Techcrunch has a scathing report on the Australian government’s new plan to filter the internet in this country:
The Australian Government has announced that they will be joining China as one of the few countries globally that broadly censor the internet.
As recently as the week prior to the election, Labor Party candidates were telling those concerned about the proposed law that the censorship wouldn’t be compulsory, and that the “clean feed” would be opt-in, not opt-out. Today’s announcement by Telecommunications Minister Stephen Conroy states that the censorship regime will be mandatory, although people will be able to opt-out of it. The problem of course then becomes if you opt-out questions will be asked as to why you want out, which in itself may lead to Government monitoring.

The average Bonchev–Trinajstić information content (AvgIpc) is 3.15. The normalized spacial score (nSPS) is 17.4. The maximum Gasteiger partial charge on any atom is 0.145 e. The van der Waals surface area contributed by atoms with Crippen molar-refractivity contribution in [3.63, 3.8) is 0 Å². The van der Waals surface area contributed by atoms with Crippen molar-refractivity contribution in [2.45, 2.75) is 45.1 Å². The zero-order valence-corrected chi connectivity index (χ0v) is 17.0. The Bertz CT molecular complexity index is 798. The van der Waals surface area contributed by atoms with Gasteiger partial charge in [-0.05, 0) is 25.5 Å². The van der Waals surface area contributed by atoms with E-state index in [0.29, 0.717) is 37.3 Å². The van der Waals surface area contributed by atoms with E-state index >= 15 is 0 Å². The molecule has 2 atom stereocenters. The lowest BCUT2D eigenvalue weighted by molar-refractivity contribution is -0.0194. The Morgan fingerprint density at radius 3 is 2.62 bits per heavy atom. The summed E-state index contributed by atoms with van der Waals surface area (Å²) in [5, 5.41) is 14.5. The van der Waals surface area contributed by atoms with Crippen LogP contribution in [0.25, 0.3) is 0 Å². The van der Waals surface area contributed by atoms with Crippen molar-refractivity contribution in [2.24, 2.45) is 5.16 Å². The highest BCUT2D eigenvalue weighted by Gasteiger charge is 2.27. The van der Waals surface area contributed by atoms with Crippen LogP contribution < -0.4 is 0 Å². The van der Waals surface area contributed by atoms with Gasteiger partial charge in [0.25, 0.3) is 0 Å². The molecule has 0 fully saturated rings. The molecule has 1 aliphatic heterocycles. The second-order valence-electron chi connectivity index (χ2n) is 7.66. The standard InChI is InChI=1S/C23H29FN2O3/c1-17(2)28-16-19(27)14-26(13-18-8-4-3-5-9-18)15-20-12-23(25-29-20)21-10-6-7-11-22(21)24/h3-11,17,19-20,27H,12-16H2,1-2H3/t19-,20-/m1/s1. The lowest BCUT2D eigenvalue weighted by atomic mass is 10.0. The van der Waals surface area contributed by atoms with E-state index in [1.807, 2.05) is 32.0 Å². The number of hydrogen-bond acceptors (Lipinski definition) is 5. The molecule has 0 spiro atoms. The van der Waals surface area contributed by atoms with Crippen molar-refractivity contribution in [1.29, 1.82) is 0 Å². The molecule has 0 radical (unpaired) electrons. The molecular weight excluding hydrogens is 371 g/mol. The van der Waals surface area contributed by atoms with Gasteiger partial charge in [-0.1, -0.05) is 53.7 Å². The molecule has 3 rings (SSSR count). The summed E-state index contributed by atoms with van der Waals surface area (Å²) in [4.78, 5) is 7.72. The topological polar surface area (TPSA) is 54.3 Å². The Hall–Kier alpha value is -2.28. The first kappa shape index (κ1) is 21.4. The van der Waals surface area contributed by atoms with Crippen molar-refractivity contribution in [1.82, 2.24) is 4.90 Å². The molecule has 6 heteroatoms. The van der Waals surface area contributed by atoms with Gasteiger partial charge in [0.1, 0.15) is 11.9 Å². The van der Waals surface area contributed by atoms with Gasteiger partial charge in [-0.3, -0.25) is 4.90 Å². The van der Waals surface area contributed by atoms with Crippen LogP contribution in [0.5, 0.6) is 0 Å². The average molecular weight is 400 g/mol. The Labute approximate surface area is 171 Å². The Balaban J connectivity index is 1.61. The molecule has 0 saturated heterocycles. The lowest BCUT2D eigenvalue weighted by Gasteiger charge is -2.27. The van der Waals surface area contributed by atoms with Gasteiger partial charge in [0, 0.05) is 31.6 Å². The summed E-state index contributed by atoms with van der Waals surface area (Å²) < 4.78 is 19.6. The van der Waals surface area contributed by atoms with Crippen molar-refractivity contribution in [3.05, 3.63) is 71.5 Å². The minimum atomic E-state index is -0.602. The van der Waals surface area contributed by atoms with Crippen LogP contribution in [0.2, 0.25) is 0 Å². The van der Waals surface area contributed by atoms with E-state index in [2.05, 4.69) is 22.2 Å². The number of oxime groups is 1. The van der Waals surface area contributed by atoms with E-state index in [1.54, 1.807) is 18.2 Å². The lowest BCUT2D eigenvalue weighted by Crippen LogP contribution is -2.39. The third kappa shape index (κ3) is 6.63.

There are a myriad of other reasons to oppose this. Not least of all is that forcing internet service providers to install this sort of filtering is going to increase the already high cost of broadband in this country. Furthermore, the government is already reported to be saying that the filter will extend beyond just pornography to include a broad class of website it considers “violent”. This definition will likely include ‘extremist websites’ or websites perceived by the state to be advocating violence or terrorism. However, once the technology is in place, the government will be able to exercise considerable control over what sorts of ideas and content Australians can access.